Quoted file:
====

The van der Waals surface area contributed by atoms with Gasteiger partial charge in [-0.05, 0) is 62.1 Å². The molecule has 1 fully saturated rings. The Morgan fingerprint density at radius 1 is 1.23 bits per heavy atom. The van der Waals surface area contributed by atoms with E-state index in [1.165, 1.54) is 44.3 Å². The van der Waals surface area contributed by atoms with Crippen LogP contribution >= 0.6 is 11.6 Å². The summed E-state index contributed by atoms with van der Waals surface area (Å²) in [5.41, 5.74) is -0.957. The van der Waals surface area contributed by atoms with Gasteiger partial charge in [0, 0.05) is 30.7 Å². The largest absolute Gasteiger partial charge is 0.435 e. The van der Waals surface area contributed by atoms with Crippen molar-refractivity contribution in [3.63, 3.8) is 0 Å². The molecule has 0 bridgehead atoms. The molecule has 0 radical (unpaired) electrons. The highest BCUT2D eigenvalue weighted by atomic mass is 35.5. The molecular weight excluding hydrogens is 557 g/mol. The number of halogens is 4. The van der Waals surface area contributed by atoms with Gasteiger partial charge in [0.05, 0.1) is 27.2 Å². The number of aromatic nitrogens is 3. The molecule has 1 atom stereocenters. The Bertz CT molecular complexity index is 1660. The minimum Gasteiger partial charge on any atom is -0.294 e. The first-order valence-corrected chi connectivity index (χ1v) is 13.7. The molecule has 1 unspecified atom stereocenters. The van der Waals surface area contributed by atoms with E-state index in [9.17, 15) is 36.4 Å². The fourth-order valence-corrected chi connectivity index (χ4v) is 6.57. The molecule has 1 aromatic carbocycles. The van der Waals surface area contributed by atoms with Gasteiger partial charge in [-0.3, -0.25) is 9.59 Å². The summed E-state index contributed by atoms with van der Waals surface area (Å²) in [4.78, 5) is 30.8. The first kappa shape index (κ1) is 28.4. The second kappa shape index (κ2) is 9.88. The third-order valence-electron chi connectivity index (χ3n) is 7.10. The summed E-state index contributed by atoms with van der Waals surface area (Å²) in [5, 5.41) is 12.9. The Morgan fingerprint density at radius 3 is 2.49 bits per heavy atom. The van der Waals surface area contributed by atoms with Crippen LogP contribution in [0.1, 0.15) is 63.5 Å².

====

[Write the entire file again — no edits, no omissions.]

The van der Waals surface area contributed by atoms with Gasteiger partial charge in [-0.05, 0) is 62.1 Å². The molecule has 1 fully saturated rings. The Morgan fingerprint density at radius 1 is 1.23 bits per heavy atom. The van der Waals surface area contributed by atoms with E-state index in [1.165, 1.54) is 44.3 Å². The van der Waals surface area contributed by atoms with Crippen LogP contribution >= 0.6 is 11.6 Å². The summed E-state index contributed by atoms with van der Waals surface area (Å²) in [5.41, 5.74) is -0.957. The van der Waals surface area contributed by atoms with Gasteiger partial charge in [0, 0.05) is 30.7 Å². The largest absolute Gasteiger partial charge is 0.435 e. The van der Waals surface area contributed by atoms with Crippen molar-refractivity contribution in [3.63, 3.8) is 0 Å². The molecule has 0 bridgehead atoms. The molecule has 0 radical (unpaired) electrons. The highest BCUT2D eigenvalue weighted by atomic mass is 35.5. The molecular weight excluding hydrogens is 557 g/mol. The number of halogens is 4. The van der Waals surface area contributed by atoms with Gasteiger partial charge in [0.05, 0.1) is 27.2 Å². The number of aromatic nitrogens is 3. The molecule has 1 atom stereocenters. The Bertz CT molecular complexity index is 1660. The minimum Gasteiger partial charge on any atom is -0.294 e. The first-order valence-corrected chi connectivity index (χ1v) is 13.7. The molecule has 1 unspecified atom stereocenters. The van der Waals surface area contributed by atoms with E-state index in [9.17, 15) is 36.4 Å². The fourth-order valence-corrected chi connectivity index (χ4v) is 6.57. The molecule has 1 aromatic carbocycles. The van der Waals surface area contributed by atoms with Gasteiger partial charge in [-0.3, -0.25) is 9.59 Å². The summed E-state index contributed by atoms with van der Waals surface area (Å²) in [4.78, 5) is 30.8. The first kappa shape index (κ1) is 28.4. The second kappa shape index (κ2) is 9.88. The third-order valence-electron chi connectivity index (χ3n) is 7.10. The summed E-state index contributed by atoms with van der Waals surface area (Å²) in [5, 5.41) is 12.9. The Morgan fingerprint density at radius 3 is 2.49 bits per heavy atom. The van der Waals surface area contributed by atoms with Crippen LogP contribution in [0.1, 0.15) is 63.5 Å².